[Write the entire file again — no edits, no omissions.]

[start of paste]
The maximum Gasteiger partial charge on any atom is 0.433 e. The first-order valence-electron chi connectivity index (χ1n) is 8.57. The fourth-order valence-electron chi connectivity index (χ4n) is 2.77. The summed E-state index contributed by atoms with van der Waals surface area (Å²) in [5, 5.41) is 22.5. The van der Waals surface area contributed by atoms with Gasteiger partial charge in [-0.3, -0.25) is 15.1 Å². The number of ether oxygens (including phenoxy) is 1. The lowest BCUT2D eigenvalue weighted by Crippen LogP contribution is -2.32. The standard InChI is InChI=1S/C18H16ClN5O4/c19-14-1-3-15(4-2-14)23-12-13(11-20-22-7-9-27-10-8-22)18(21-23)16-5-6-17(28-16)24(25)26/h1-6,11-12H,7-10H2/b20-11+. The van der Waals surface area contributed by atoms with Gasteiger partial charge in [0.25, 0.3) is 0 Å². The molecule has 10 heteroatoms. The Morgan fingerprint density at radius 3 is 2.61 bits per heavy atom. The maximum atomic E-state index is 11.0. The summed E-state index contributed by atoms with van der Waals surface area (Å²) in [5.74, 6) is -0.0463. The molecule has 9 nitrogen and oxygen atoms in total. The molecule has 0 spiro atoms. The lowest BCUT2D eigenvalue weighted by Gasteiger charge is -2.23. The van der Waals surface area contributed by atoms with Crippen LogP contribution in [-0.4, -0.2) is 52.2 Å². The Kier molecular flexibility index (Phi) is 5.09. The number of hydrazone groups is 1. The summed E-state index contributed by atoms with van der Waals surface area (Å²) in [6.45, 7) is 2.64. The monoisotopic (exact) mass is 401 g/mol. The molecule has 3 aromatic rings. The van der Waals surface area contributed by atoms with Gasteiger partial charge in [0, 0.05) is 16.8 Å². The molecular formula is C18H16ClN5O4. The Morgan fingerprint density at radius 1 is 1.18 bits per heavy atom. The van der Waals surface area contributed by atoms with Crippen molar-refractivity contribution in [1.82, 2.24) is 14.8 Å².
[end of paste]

The maximum Gasteiger partial charge on any atom is 0.433 e. The first-order valence-electron chi connectivity index (χ1n) is 8.57. The fourth-order valence-electron chi connectivity index (χ4n) is 2.77. The summed E-state index contributed by atoms with van der Waals surface area (Å²) in [5, 5.41) is 22.5. The van der Waals surface area contributed by atoms with Gasteiger partial charge in [-0.3, -0.25) is 15.1 Å². The number of ether oxygens (including phenoxy) is 1. The lowest BCUT2D eigenvalue weighted by Crippen LogP contribution is -2.32. The standard InChI is InChI=1S/C18H16ClN5O4/c19-14-1-3-15(4-2-14)23-12-13(11-20-22-7-9-27-10-8-22)18(21-23)16-5-6-17(28-16)24(25)26/h1-6,11-12H,7-10H2/b20-11+. The van der Waals surface area contributed by atoms with Gasteiger partial charge in [0.25, 0.3) is 0 Å². The molecule has 10 heteroatoms. The Morgan fingerprint density at radius 3 is 2.61 bits per heavy atom. The maximum atomic E-state index is 11.0. The summed E-state index contributed by atoms with van der Waals surface area (Å²) in [5.74, 6) is -0.0463. The molecule has 9 nitrogen and oxygen atoms in total. The molecule has 0 spiro atoms. The lowest BCUT2D eigenvalue weighted by Gasteiger charge is -2.23. The van der Waals surface area contributed by atoms with Crippen LogP contribution in [-0.4, -0.2) is 52.2 Å². The Kier molecular flexibility index (Phi) is 5.09. The number of hydrazone groups is 1. The summed E-state index contributed by atoms with van der Waals surface area (Å²) in [6.45, 7) is 2.64. The monoisotopic (exact) mass is 401 g/mol. The molecule has 3 aromatic rings. The van der Waals surface area contributed by atoms with Gasteiger partial charge in [0, 0.05) is 16.8 Å². The molecular formula is C18H16ClN5O4. The Morgan fingerprint density at radius 1 is 1.18 bits per heavy atom. The van der Waals surface area contributed by atoms with Crippen molar-refractivity contribution in [1.82, 2.24) is 14.8 Å².